Stocks ended sharply lower on Thursday as growing concerns of restrictions on business activity owing to the resurgence of coronavirus cases created panic among investors, while there is yet no assurance on another round of stimulus from Congress. Data from the Labor Department showed a decline in jobless claims, reflecting that the economy is on track for steady recovery. However, there is still a long way to go. All three major indexes ended the day in red.

How Did The Benchmarks Perform?

The Dow Jones Industrial Average (DJI) shed 1.1% or 317.46 points to finish at 29,080.17 and declining for the second straight day in a row. The blue-chip index was dragged down by financial and industrial stocks that are sensitive to economic growth.

The S&P 500 fell 1% or 35.65 points end the day. All the 11 sectors of the benchmark index closed in negative zone. The Energy Select Sector SPDR (XLE) and Materials Select Sector SPDR (XLB) were the biggest losers, declining 3.2% and 2.1%, respectively. Airline and cruise operators, who were one of the biggest casualties of the pandemic, once again took a hit. Shares of Southwest Airlines Co. LUV declined 3%, while Royal Caribbean Group (RCL Free Report) fell 3.9%. Southwest Airlines has a Zacks Rank #3 (Hold). You can see the complete list of today’s Zacks #1 Rank (Strong Buy) stocks here.

The tech-heavy Nasdaq declined 0.7% or 76.84 points to close at 11,708.07.

The fear-gauge CBOE Volatility Index (VIX) was up 8.1% to 25.35. A total of 10.3 billion shares were traded on Thursday, higher than the last 20-session average of 10 billion. Decliners outnumbered advancers on the NYSE by a 2.95-to-1 ratio. On Nasdaq, a 2.17-to-1 ratio favored decliners issues.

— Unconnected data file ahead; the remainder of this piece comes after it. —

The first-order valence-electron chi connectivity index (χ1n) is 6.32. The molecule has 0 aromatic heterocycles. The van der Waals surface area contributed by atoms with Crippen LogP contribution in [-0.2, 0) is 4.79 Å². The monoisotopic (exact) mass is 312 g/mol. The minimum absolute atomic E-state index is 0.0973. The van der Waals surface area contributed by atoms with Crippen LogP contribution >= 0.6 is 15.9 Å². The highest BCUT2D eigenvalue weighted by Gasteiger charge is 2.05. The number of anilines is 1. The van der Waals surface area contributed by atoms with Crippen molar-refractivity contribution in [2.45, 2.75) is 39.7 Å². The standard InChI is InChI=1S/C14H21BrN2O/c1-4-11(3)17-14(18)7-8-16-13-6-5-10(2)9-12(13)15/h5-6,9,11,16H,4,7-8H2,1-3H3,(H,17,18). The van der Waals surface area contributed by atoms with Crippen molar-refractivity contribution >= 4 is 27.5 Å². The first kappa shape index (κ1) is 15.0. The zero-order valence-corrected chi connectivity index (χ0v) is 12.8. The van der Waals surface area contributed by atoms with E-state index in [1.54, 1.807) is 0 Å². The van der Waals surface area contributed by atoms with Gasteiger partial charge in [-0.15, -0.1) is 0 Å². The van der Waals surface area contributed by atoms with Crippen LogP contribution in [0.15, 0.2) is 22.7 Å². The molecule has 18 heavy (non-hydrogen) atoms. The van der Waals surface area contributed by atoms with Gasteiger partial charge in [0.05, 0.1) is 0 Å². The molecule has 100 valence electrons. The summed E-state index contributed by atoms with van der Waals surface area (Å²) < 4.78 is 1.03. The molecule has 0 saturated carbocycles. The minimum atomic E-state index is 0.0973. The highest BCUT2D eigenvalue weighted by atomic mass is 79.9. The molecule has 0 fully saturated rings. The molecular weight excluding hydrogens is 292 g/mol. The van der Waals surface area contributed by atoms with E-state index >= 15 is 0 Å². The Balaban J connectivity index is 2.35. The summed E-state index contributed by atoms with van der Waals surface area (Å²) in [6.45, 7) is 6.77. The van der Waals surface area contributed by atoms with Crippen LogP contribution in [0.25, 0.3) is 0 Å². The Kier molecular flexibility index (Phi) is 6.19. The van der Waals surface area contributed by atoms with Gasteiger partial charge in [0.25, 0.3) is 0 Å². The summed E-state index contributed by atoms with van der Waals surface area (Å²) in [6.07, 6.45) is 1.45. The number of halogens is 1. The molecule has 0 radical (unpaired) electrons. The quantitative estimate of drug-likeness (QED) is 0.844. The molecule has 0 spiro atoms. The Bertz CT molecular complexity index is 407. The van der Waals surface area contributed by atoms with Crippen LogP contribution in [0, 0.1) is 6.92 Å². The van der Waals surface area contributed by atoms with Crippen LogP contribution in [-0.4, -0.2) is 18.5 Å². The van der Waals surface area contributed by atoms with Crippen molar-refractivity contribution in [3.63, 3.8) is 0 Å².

Coronavirus Fears Take a Toll on Stocks

Escalating cases of coronavirus infections coupled with hospitalizations once again raised panic in the minds of investors as these could lead states imposing restrictions on business activity. This could further hamper the pace of economic recovery.

Stocks had rallied on Monday after Pfizer, Inc. PFE announced that its vaccine candidate showed 90% success in its final-stage trail. This saw reopening stocks bouncing back but the rally gradually came to a halt as coronavirus cases continue to rise, leading investors to weigh on the timeline of a vaccine.

Fed Paints Bleak Economic Outlook

Stocks took a further beating on Thursday after Federal Reserve Chairman Jerome Powell said that despite positive news on the coronavirus vaccine front earlier this week, uncertainty remains on the economic outlook of the country.

Powell said that it is still too early to “assess with any confidence” the path to economic recovery in the near term despite the good news on the vaccine. He also warned that the next few months could be challenging with the virus spreading at a fast rate once again.

Uncertainty Over Stimulus

Investors, who had been banking on the news of another round of stimulus in the offing, now are slowing losing hope, as chances now appear bleak. In fact, chances are that another round of financial-aid package may not get passed by Congress until this year end, which has once again dampened the spirit of investors.

Economic Data

The Labor Department said on Thursday that initial weekly jobless claims dropped by 48,000 to 709,000, hitting a seven-month low. This also marks the fourth consecutive week of decline in jobless claims. Continuing jobless claims declined by 436,000 to 6.79 million.

Besides, the consumer price index that measures the annual inflation rate of the country advanced 1.2% in October, down 1.4% from the last month. Core CPI for all items excluding food and energy rose 1.6%, after rising 1.7% in September. The Consumer Price Index remained unchanged in October after rising 0.2% in October.

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